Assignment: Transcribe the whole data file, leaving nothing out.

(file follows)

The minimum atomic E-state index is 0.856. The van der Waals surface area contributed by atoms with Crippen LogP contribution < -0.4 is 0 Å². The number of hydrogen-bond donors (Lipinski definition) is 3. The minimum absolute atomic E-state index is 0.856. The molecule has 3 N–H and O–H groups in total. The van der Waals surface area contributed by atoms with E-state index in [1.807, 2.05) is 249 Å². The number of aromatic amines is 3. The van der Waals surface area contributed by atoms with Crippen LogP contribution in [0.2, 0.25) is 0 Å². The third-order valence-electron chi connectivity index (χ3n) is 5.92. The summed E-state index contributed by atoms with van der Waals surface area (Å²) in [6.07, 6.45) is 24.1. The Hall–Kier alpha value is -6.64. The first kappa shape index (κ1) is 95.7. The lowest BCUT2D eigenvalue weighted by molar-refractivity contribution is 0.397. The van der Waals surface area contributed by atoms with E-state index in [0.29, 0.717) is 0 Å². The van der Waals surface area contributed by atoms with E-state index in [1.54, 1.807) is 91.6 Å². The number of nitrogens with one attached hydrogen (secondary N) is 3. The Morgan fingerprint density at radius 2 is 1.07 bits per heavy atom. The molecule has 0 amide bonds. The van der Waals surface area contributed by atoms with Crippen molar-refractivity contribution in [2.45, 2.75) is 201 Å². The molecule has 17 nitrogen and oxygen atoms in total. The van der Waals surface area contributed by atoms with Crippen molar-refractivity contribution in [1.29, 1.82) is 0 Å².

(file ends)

The minimum atomic E-state index is 0.856. The van der Waals surface area contributed by atoms with Crippen LogP contribution < -0.4 is 0 Å². The number of hydrogen-bond donors (Lipinski definition) is 3. The minimum absolute atomic E-state index is 0.856. The molecule has 3 N–H and O–H groups in total. The van der Waals surface area contributed by atoms with E-state index in [1.807, 2.05) is 249 Å². The number of aromatic amines is 3. The van der Waals surface area contributed by atoms with Crippen LogP contribution in [0.2, 0.25) is 0 Å². The third-order valence-electron chi connectivity index (χ3n) is 5.92. The summed E-state index contributed by atoms with van der Waals surface area (Å²) in [6.07, 6.45) is 24.1. The Hall–Kier alpha value is -6.64. The first kappa shape index (κ1) is 95.7. The lowest BCUT2D eigenvalue weighted by molar-refractivity contribution is 0.397. The van der Waals surface area contributed by atoms with E-state index in [0.29, 0.717) is 0 Å². The van der Waals surface area contributed by atoms with E-state index in [1.54, 1.807) is 91.6 Å². The number of nitrogens with one attached hydrogen (secondary N) is 3. The Morgan fingerprint density at radius 2 is 1.07 bits per heavy atom. The molecule has 0 amide bonds. The van der Waals surface area contributed by atoms with Crippen molar-refractivity contribution in [2.45, 2.75) is 201 Å². The molecule has 17 nitrogen and oxygen atoms in total. The van der Waals surface area contributed by atoms with Crippen molar-refractivity contribution in [1.29, 1.82) is 0 Å².